Last year, a ship carrying around 800 asylum seekers sank off the coast of Libya, killing all except a handful of migrants. Now Rome has begun a challenging operation to retrieve the vessel and identify the refugees.
At least 400 dead migrants could be present in the hold of the vessel that rests on the sea floor 375 meters deep, 157 kilometers off the Libyan coast, Italy's special envoy for missing persons, Prefect Vittorio Piscitelli, said in Rome. "These are estimated numbers, but we do not rule out surprises," the dpa news agency quoted him as saying.
In the months following the sinking on April 18, 2015, Italian teams had rescued 28 people and found 169 bodies. The new operation focused on finding the rest of the victims. No estimates were available on the costs until now.
In the latest efforts, the Italian navy, or Marina Militare, was going to lift up the vessel, cover it and refrigerate it to preserve the bodies. This would then be shipped to NATO's Melilli base in Sicily, where forensic experts from Piscitelli's team would try to trace the victims' origins.
Identifying the migrants
"We have to do a complete post-mortem on all the bodies," Cristina Cattaneo, the head of the Labanof Labs, which was overseeing the operation, told DW. Her team would conduct external examinations, autopsies and collect all kinds of samples to help identify the drowned persons.
"We will be making photographs, describing personal belongings. We will do external examinations for scars and tattoos, internal examinations for bone calluses or operations, a complete dental examination, and we will do a sampling for DNA analysis," Cattaneo elaborated.
Forensic scientists were collecting all this data because they were not sure which information would lead them to the victim's true identification. The second part of the project would be to find information from friends and families of the people who were on the ill-fated boat. In a similar project on dead migrants in Lampedusa, Piscitelli's team looked for relatives through NGOs and embassies, and was successful in tracing several victims' families and true identities, Cattaneo said.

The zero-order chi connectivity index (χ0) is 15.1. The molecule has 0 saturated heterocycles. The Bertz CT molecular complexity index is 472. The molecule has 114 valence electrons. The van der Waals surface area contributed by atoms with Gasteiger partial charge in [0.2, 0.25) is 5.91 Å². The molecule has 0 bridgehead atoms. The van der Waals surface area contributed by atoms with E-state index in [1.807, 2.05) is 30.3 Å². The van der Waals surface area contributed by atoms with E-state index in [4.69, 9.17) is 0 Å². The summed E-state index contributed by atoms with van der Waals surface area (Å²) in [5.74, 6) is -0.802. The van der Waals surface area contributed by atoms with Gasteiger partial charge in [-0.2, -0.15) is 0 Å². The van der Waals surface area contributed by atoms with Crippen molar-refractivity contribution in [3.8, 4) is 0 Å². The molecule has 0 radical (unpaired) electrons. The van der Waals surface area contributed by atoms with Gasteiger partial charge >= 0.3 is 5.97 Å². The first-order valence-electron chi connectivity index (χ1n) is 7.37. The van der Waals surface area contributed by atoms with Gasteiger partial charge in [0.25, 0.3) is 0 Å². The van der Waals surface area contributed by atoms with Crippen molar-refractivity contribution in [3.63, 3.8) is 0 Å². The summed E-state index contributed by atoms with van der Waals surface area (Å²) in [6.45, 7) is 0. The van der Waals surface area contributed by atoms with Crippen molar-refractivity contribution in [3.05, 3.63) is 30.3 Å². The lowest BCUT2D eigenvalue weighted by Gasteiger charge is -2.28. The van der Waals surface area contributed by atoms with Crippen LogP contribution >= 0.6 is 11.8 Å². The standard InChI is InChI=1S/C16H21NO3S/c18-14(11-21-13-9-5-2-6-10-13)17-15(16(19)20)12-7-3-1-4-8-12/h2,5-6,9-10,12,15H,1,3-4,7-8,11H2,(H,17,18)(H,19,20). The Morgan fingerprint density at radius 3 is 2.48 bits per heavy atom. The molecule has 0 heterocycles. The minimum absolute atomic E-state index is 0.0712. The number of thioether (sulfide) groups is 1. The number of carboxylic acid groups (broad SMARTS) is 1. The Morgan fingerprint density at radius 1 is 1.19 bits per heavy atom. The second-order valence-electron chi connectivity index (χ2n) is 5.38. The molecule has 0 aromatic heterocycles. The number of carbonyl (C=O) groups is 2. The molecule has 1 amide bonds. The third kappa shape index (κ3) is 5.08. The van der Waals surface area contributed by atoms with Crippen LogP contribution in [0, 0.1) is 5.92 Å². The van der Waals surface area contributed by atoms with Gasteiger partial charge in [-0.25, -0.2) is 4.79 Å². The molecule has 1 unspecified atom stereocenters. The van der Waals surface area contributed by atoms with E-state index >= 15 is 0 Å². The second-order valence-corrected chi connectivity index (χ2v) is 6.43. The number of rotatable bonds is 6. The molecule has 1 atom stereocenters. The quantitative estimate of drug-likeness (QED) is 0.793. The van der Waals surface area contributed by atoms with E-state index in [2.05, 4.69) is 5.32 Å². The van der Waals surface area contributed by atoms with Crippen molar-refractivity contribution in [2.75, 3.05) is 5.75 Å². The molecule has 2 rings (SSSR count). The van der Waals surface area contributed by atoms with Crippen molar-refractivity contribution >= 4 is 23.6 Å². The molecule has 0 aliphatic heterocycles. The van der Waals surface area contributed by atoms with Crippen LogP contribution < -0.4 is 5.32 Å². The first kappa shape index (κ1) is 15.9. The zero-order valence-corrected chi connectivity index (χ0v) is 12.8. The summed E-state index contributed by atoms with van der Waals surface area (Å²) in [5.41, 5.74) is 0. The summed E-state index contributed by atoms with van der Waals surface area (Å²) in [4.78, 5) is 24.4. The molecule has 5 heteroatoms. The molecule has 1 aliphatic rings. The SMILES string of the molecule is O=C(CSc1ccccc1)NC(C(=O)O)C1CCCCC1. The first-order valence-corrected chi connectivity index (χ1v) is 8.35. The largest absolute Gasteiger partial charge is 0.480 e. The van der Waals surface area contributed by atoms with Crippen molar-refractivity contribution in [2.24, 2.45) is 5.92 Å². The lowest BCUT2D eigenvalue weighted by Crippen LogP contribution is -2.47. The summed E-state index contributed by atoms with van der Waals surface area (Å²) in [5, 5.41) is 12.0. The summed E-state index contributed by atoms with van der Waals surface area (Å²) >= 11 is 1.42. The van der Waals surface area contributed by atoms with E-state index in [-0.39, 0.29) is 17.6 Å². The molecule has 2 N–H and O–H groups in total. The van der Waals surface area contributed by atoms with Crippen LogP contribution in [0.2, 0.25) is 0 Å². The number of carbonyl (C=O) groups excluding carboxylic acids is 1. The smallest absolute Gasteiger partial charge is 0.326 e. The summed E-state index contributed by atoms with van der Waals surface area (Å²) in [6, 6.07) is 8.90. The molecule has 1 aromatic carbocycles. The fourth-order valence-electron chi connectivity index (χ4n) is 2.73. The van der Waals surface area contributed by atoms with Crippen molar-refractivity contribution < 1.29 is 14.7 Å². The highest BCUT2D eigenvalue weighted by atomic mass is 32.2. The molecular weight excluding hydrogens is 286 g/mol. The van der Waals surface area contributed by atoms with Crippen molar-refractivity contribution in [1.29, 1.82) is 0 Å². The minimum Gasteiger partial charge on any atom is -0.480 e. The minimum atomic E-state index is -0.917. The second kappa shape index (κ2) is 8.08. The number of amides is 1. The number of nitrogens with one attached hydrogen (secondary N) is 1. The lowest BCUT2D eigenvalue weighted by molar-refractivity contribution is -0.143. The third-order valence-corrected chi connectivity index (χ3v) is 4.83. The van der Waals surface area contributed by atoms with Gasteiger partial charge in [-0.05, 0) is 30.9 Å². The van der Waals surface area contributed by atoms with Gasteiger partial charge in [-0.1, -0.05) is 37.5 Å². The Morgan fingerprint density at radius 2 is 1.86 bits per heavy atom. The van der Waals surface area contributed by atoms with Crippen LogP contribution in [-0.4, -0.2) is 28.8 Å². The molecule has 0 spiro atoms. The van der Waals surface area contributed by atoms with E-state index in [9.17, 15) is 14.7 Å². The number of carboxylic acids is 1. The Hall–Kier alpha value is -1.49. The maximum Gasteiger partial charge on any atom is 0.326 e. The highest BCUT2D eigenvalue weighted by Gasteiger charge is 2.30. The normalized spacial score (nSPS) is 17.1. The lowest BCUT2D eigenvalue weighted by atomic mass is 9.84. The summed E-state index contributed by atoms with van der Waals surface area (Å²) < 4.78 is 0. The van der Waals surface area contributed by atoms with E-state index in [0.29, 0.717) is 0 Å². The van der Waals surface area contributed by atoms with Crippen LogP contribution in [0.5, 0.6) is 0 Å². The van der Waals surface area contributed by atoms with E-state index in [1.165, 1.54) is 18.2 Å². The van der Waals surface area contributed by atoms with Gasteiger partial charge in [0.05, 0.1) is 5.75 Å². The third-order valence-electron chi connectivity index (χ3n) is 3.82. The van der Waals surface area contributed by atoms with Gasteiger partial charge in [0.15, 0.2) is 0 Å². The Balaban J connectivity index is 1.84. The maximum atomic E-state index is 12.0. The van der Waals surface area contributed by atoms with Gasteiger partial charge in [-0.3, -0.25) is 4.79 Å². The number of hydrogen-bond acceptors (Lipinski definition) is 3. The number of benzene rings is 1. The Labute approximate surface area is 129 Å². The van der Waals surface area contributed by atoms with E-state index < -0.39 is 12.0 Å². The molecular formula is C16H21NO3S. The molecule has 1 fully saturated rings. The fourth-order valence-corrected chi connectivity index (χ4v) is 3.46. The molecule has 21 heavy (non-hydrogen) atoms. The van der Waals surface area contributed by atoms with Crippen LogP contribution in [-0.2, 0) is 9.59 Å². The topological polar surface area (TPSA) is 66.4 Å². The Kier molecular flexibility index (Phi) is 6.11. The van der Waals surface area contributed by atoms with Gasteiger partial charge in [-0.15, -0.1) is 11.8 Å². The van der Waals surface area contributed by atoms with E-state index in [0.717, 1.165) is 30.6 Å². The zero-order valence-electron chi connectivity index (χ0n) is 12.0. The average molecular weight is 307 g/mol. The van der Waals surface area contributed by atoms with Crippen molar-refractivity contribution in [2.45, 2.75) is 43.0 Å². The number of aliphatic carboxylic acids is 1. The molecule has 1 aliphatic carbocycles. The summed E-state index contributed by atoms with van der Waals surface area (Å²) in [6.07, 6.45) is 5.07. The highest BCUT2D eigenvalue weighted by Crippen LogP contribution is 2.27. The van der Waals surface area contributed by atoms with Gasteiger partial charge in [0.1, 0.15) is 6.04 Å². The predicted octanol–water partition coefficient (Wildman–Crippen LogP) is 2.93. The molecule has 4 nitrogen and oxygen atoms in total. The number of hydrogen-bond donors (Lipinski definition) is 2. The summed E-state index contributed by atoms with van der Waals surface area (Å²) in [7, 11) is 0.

But the forensic expert admitted that it would be difficult to find out about the victims' lives before they went missing. Many would not be identifiable by DNA only, Cattaneo said, adding that it would be difficult to discern "which identification strategy biologically would be the best one" to find out the victims' origins.
After the bodies are identified, officials will try to send them back to relatives, if possible. Otherwise the refugees are likely to be buried in separate locations, officials told the press.
A humanitarian effort
When the ship carrying an estimated 800 passengers sank last April, the United Nations called it the "deadliest such disaster in the Mediterranean."
The sinking shocked nations across the world, with Italian Prime Minister Matteo Renzi promising to retrieve the boat because he did not want the world to get the impression that his country had forgotten about the dead migrants.
For officials like Prefect Piscitelli, who thought the exercise would burnish Italy's benevolent image, and forensic expert Cristina Cattaneo, the motivation to unearth the migrant ship was primarily humanitarian.
"All dead and unidentified bodies have the same dignity. Identification of the bodies is fundamental, not only for the dead and for their dignity, but also for those who are living, for their loved ones," Cattaneo told DW.